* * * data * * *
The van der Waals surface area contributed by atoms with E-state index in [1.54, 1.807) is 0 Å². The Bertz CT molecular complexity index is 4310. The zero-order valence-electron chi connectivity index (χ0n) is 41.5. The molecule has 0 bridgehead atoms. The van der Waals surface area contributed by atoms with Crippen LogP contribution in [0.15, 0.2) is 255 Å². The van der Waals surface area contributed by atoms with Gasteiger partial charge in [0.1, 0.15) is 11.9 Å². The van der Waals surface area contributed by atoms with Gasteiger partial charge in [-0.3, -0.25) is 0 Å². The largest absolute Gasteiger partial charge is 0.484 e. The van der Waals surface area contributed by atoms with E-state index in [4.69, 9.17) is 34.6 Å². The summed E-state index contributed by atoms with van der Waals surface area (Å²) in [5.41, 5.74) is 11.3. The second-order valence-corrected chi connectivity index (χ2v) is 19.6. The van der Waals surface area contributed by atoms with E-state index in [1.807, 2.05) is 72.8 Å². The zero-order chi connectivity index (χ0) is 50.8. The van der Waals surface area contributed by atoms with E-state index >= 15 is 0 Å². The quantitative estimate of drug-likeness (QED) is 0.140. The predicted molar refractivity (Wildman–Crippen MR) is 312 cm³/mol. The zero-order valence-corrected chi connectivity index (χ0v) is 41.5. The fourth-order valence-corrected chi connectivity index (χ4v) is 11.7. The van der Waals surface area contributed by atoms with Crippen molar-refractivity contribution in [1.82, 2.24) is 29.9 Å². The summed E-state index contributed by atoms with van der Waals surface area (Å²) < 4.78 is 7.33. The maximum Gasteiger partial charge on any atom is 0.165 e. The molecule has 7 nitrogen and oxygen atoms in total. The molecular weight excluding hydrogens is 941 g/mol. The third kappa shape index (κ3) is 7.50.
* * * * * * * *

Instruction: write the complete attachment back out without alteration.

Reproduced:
The van der Waals surface area contributed by atoms with E-state index in [1.54, 1.807) is 0 Å². The Bertz CT molecular complexity index is 4310. The zero-order valence-electron chi connectivity index (χ0n) is 41.5. The molecule has 0 bridgehead atoms. The van der Waals surface area contributed by atoms with Crippen LogP contribution in [0.15, 0.2) is 255 Å². The van der Waals surface area contributed by atoms with Gasteiger partial charge in [0.1, 0.15) is 11.9 Å². The van der Waals surface area contributed by atoms with Gasteiger partial charge in [-0.3, -0.25) is 0 Å². The largest absolute Gasteiger partial charge is 0.484 e. The van der Waals surface area contributed by atoms with E-state index in [4.69, 9.17) is 34.6 Å². The summed E-state index contributed by atoms with van der Waals surface area (Å²) in [5.41, 5.74) is 11.3. The second-order valence-corrected chi connectivity index (χ2v) is 19.6. The van der Waals surface area contributed by atoms with E-state index in [1.807, 2.05) is 72.8 Å². The zero-order chi connectivity index (χ0) is 50.8. The van der Waals surface area contributed by atoms with E-state index >= 15 is 0 Å². The quantitative estimate of drug-likeness (QED) is 0.140. The predicted molar refractivity (Wildman–Crippen MR) is 312 cm³/mol. The zero-order valence-corrected chi connectivity index (χ0v) is 41.5. The fourth-order valence-corrected chi connectivity index (χ4v) is 11.7. The van der Waals surface area contributed by atoms with Crippen molar-refractivity contribution in [1.82, 2.24) is 29.9 Å². The summed E-state index contributed by atoms with van der Waals surface area (Å²) < 4.78 is 7.33. The maximum Gasteiger partial charge on any atom is 0.165 e. The molecule has 7 nitrogen and oxygen atoms in total. The molecular weight excluding hydrogens is 941 g/mol. The third kappa shape index (κ3) is 7.50.